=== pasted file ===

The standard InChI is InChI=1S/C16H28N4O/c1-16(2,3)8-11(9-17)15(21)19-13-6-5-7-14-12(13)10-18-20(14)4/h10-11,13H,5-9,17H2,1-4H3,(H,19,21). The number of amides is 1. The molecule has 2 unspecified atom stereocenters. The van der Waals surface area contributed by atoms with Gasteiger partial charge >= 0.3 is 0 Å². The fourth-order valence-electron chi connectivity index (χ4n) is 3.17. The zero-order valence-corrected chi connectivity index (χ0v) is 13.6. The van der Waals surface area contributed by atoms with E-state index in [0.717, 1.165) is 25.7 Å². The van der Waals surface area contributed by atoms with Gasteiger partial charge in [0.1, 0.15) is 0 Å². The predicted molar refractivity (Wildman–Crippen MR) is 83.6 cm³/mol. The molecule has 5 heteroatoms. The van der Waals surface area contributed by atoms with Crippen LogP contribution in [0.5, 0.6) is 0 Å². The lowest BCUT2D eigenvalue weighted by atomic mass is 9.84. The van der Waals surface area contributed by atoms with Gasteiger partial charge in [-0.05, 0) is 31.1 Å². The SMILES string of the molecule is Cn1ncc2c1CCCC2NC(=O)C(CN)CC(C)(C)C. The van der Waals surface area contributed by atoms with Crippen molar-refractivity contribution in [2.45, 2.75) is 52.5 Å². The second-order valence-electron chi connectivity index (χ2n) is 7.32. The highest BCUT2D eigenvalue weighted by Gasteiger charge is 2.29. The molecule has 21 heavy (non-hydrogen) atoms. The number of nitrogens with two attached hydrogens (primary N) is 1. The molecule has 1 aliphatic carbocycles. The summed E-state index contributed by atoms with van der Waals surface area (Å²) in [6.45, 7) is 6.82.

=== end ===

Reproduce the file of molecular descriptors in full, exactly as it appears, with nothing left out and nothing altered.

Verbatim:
The standard InChI is InChI=1S/C16H28N4O/c1-16(2,3)8-11(9-17)15(21)19-13-6-5-7-14-12(13)10-18-20(14)4/h10-11,13H,5-9,17H2,1-4H3,(H,19,21). The number of amides is 1. The molecule has 2 unspecified atom stereocenters. The van der Waals surface area contributed by atoms with Gasteiger partial charge >= 0.3 is 0 Å². The fourth-order valence-electron chi connectivity index (χ4n) is 3.17. The zero-order valence-corrected chi connectivity index (χ0v) is 13.6. The van der Waals surface area contributed by atoms with E-state index in [0.717, 1.165) is 25.7 Å². The van der Waals surface area contributed by atoms with Gasteiger partial charge in [0.1, 0.15) is 0 Å². The predicted molar refractivity (Wildman–Crippen MR) is 83.6 cm³/mol. The molecule has 5 heteroatoms. The van der Waals surface area contributed by atoms with Crippen LogP contribution in [0.5, 0.6) is 0 Å². The lowest BCUT2D eigenvalue weighted by atomic mass is 9.84. The van der Waals surface area contributed by atoms with Gasteiger partial charge in [-0.05, 0) is 31.1 Å². The SMILES string of the molecule is Cn1ncc2c1CCCC2NC(=O)C(CN)CC(C)(C)C. The van der Waals surface area contributed by atoms with Crippen molar-refractivity contribution in [2.45, 2.75) is 52.5 Å². The second-order valence-electron chi connectivity index (χ2n) is 7.32. The highest BCUT2D eigenvalue weighted by Gasteiger charge is 2.29. The molecule has 21 heavy (non-hydrogen) atoms. The number of nitrogens with two attached hydrogens (primary N) is 1. The molecule has 1 aliphatic carbocycles. The summed E-state index contributed by atoms with van der Waals surface area (Å²) in [6.45, 7) is 6.82.